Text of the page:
Amit Dubey(Cyber Expert)

DECODING BITCOIN

Do you know that last week a group of hackers managed to infect the computer network of Los Angeles Valley College (LAVC) in USA with a ransomware and demanded US$28,000 payment in Bitcoins to get it back online? Our cyber expert Amit Dubey explains

Ransomware is a type of malicious software designed to block access to a computer system until a sum of money is paid, it has turned on to a noxious game for Hackers to get paid effortlessly. Ransomware attacks are typically carried out using a Trojan that has a payload disguised as a legitimate file.

In this case, the attack occurred over winter break and caused widespread disruption to online, financial, email and voicemail systems, including locking out 1,800 students and staff from their computers. As the situation went out of control, the Los Angeles Community College District (LACCD) agreed to pay the ransom demand of $28,000 in Bitcoin to criminals and got the decryption keys.

Now other than the ransomware, the thing which attracted me more is the word bitcoin and why the criminals had asked the payment in bitcoins. Today, if I ask the average person what word comes to their mind when they think of a bitcoin, three of the most common responses will likely be “anonymous”, “untraceable” and “a currency for criminals.”

Before we dig into these details, let’s try to simplify the word bitcoin.

Let’s understand the financial transaction world from the beginning. Suppose, I have a 10 rupee note and I want to give that to you. When I handover the note physically to you, you have a 10 rupee note and I have nothing.

Simple Transaction, Right?

As you physically possessed the note and you know the transaction happened, you could touch and feel it.

We didn’t need the verification from any third person. Two of us are sufficient enough to do such a transfer of money. Because you physically hold the money, you don’t need to maintain the records, you can give that money to someone else easily and I don’t need to be in that picture at all.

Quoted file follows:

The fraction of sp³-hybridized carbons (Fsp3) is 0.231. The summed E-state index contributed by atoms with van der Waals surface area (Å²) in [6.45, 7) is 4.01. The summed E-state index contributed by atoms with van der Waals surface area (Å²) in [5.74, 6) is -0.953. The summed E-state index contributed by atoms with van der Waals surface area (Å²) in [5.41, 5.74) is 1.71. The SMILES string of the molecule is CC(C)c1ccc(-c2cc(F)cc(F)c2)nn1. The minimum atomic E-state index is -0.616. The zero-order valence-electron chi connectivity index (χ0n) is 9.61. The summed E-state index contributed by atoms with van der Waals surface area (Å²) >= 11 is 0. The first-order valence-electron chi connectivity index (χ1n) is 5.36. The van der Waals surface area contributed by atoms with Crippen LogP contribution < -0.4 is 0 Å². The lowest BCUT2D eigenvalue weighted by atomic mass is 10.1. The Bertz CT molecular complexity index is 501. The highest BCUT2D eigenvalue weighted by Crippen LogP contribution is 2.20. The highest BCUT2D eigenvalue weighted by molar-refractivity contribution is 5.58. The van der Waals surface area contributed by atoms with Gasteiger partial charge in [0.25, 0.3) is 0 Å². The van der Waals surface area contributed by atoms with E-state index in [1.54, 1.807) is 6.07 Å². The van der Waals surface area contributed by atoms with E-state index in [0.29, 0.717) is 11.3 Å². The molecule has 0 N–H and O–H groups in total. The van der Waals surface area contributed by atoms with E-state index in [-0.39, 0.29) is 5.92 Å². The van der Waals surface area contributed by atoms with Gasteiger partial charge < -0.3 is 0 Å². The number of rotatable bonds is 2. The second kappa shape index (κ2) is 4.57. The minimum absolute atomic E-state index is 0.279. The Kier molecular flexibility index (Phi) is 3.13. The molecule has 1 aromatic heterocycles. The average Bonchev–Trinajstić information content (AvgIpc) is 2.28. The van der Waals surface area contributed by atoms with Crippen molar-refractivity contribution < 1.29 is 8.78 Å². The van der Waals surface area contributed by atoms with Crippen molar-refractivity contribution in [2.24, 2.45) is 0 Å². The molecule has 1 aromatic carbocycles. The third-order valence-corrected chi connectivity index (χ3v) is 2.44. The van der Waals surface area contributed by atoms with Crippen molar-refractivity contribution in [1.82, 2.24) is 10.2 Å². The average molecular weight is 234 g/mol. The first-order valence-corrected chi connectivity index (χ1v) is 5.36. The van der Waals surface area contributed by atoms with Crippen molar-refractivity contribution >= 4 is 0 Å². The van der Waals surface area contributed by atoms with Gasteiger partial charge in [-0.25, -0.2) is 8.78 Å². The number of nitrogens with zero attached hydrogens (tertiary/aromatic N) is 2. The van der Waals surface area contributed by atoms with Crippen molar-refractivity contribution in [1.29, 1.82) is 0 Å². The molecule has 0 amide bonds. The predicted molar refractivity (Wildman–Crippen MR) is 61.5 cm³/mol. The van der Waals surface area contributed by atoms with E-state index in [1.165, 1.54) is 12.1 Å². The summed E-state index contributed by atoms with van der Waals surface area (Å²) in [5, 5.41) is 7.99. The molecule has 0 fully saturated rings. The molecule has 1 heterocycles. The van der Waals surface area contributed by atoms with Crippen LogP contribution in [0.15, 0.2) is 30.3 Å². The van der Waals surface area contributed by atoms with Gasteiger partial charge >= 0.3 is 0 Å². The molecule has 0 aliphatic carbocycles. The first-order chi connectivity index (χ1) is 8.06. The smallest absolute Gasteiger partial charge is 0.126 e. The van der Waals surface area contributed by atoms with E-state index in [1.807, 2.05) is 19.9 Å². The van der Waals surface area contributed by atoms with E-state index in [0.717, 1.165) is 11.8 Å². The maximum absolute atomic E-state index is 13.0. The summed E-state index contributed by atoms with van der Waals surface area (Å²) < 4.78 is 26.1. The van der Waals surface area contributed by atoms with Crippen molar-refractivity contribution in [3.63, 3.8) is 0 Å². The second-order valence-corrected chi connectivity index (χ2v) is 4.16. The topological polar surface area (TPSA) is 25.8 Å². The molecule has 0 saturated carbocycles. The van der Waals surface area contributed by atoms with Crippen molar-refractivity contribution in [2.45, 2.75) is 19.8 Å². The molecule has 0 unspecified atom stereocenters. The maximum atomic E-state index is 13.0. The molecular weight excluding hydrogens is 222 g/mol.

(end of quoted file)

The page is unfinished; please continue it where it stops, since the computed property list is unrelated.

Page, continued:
Now suppose, I have ten digital rupees and here, I’ll give you my digital ten rupees. Now it gets interesting!

How would you know that my ten digital rupees which were mine, is now yours, and only yours? How do you know that I haven’t given that ten digital rupees to someone else too or to many people?

I could have made hundreds of copies of my digital money on my computer.

As you see, this digital exchange is a bit of a problem. Sending digital money doesn’t look like exchanging physical money.

Maybe these digital ten rupees transaction need to be tracked in a ledger. It’s basically a book where you track all transactions –  an accounting book.

This ledger, since it’s digital, needs to live in its own world and needs to have someone in charge of it.

But, how many ledgers will you create, and what if the person who is in charge of the ledger changes his mind and starts cheating people.

Or we keep these records on a server (make him ledger-in-charge) and somebody hacks that system and modifies the entries. This will create lots of problem and it doesn’t seem secure.

What if we gave this ledger to everybody? Instead of the ledger living on a computer server, it’ll reside in everybody’s computers. All the transactions that have ever happened, in digital money, will be recorded in it.

Nobody can cheat. I can’t add or remove anything from ledgers because then it wouldn’t sync up with everybody else in the system. If the distribution of ledger nodes is in millions, it would become a very secure system and almost impossible to beat. This system which I explained just now is called the Blockchain. And the digital money is called bitcoins within the system.

But why criminals are so attracted to Bitcoins? Because block chain stores data anonymously, it assigns the user crypto private key and that is the only identification for that transaction. Anonymous online currencies help criminals to launder massive amounts of money, cross-border transactions and most importantly anonymity, to execute large-scale transactional crime. Bitcoins essentially allow criminals to make peer-to-peer cash transactions at an enormous scale.

But in my view, this happens with any new technology, any such disruption is first used by criminals and then it evolves with time and eventually law enforcement guidelines are put in place. The similar thing, one heard when internet was growing fast, as it gave open communication channel to criminals, they would have made internet an effective tool of committing their crime but today internet seems much secure. It’s an integral part of our lives and an important source of information in our day to day activities.

Of course, innovators are coming up with new ways to increase privacy, on the bitcoin, blockchain and for other types of cryptocurrencies, so law enforcement will continue to evolve and adapt to meet the challenges of new technology. Once this Unique Identification Number gets linked to your address or to your passport, many such problems should be solved, ensuring safe and secure financial world. Let’s welcome this new financial world open heartedly.